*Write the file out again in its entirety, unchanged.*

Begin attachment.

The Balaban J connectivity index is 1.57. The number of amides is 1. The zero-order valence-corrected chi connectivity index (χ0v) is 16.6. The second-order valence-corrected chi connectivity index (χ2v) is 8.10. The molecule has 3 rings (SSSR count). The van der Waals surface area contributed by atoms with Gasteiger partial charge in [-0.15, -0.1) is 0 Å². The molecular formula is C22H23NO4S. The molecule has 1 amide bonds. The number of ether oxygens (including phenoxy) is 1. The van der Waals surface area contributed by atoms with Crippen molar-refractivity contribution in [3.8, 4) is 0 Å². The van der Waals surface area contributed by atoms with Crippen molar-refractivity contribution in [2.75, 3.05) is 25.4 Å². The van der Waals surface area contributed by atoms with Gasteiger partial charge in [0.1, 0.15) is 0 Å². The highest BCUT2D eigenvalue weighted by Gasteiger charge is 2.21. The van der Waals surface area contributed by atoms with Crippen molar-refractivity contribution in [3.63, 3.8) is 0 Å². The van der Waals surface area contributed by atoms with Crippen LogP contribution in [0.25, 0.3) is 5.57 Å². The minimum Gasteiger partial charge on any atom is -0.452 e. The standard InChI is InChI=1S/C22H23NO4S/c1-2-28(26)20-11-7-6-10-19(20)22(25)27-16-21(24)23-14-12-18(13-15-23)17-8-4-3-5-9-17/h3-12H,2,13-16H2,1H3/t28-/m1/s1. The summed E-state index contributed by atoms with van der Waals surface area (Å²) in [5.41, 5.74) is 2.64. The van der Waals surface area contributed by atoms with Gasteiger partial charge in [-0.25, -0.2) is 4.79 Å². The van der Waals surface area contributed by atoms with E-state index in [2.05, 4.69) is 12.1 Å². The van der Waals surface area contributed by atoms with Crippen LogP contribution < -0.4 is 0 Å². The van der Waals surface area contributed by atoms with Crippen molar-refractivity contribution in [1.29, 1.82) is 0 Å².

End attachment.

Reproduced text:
The Balaban J connectivity index is 1.57. The number of amides is 1. The zero-order valence-corrected chi connectivity index (χ0v) is 16.6. The second-order valence-corrected chi connectivity index (χ2v) is 8.10. The molecule has 3 rings (SSSR count). The van der Waals surface area contributed by atoms with Gasteiger partial charge in [-0.15, -0.1) is 0 Å². The molecular formula is C22H23NO4S. The molecule has 1 amide bonds. The number of ether oxygens (including phenoxy) is 1. The van der Waals surface area contributed by atoms with Crippen molar-refractivity contribution in [3.8, 4) is 0 Å². The van der Waals surface area contributed by atoms with Crippen molar-refractivity contribution in [2.75, 3.05) is 25.4 Å². The van der Waals surface area contributed by atoms with Gasteiger partial charge in [0.1, 0.15) is 0 Å². The highest BCUT2D eigenvalue weighted by Gasteiger charge is 2.21. The van der Waals surface area contributed by atoms with Crippen molar-refractivity contribution in [3.63, 3.8) is 0 Å². The van der Waals surface area contributed by atoms with Crippen LogP contribution in [0.25, 0.3) is 5.57 Å². The minimum Gasteiger partial charge on any atom is -0.452 e. The standard InChI is InChI=1S/C22H23NO4S/c1-2-28(26)20-11-7-6-10-19(20)22(25)27-16-21(24)23-14-12-18(13-15-23)17-8-4-3-5-9-17/h3-12H,2,13-16H2,1H3/t28-/m1/s1. The summed E-state index contributed by atoms with van der Waals surface area (Å²) in [5.41, 5.74) is 2.64. The van der Waals surface area contributed by atoms with Gasteiger partial charge in [-0.25, -0.2) is 4.79 Å². The van der Waals surface area contributed by atoms with E-state index in [2.05, 4.69) is 12.1 Å². The van der Waals surface area contributed by atoms with Crippen LogP contribution < -0.4 is 0 Å². The van der Waals surface area contributed by atoms with Crippen molar-refractivity contribution in [1.29, 1.82) is 0 Å².